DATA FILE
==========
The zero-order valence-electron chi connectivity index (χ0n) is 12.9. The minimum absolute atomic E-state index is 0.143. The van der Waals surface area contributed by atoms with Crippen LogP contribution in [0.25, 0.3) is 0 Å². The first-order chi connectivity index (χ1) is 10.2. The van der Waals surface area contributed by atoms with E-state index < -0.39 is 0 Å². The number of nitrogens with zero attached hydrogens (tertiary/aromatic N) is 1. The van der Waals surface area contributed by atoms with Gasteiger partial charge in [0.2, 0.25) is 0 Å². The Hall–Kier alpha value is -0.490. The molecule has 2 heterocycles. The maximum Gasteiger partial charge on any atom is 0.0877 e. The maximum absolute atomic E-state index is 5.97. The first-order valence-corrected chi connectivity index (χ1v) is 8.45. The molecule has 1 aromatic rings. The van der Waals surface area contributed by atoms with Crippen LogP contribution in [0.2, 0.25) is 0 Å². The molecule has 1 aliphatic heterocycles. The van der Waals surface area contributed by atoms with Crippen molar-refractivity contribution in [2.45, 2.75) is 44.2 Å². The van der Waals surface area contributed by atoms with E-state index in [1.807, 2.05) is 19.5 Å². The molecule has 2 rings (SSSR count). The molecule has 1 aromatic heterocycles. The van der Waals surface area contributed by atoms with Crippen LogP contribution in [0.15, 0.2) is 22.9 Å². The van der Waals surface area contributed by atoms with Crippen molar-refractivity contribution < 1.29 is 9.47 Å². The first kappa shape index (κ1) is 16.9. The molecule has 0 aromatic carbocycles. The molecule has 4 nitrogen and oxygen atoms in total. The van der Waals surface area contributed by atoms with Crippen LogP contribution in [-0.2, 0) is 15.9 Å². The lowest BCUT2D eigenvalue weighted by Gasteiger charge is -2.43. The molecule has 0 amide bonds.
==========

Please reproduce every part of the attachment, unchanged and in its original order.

The zero-order valence-electron chi connectivity index (χ0n) is 12.9. The minimum absolute atomic E-state index is 0.143. The van der Waals surface area contributed by atoms with Crippen LogP contribution in [0.25, 0.3) is 0 Å². The first-order chi connectivity index (χ1) is 10.2. The van der Waals surface area contributed by atoms with E-state index < -0.39 is 0 Å². The number of nitrogens with zero attached hydrogens (tertiary/aromatic N) is 1. The van der Waals surface area contributed by atoms with Gasteiger partial charge in [0.2, 0.25) is 0 Å². The Hall–Kier alpha value is -0.490. The molecule has 2 heterocycles. The maximum Gasteiger partial charge on any atom is 0.0877 e. The maximum absolute atomic E-state index is 5.97. The first-order valence-corrected chi connectivity index (χ1v) is 8.45. The molecule has 1 aromatic rings. The van der Waals surface area contributed by atoms with Crippen LogP contribution in [0.2, 0.25) is 0 Å². The molecule has 1 aliphatic heterocycles. The van der Waals surface area contributed by atoms with Crippen molar-refractivity contribution in [2.45, 2.75) is 44.2 Å². The van der Waals surface area contributed by atoms with E-state index in [1.807, 2.05) is 19.5 Å². The molecule has 2 rings (SSSR count). The molecule has 1 aromatic heterocycles. The van der Waals surface area contributed by atoms with Crippen LogP contribution in [0.15, 0.2) is 22.9 Å². The van der Waals surface area contributed by atoms with Crippen molar-refractivity contribution < 1.29 is 9.47 Å². The first kappa shape index (κ1) is 16.9. The molecule has 0 aromatic carbocycles. The molecule has 4 nitrogen and oxygen atoms in total. The van der Waals surface area contributed by atoms with Crippen LogP contribution in [-0.2, 0) is 15.9 Å². The lowest BCUT2D eigenvalue weighted by Gasteiger charge is -2.43. The molecule has 0 amide bonds.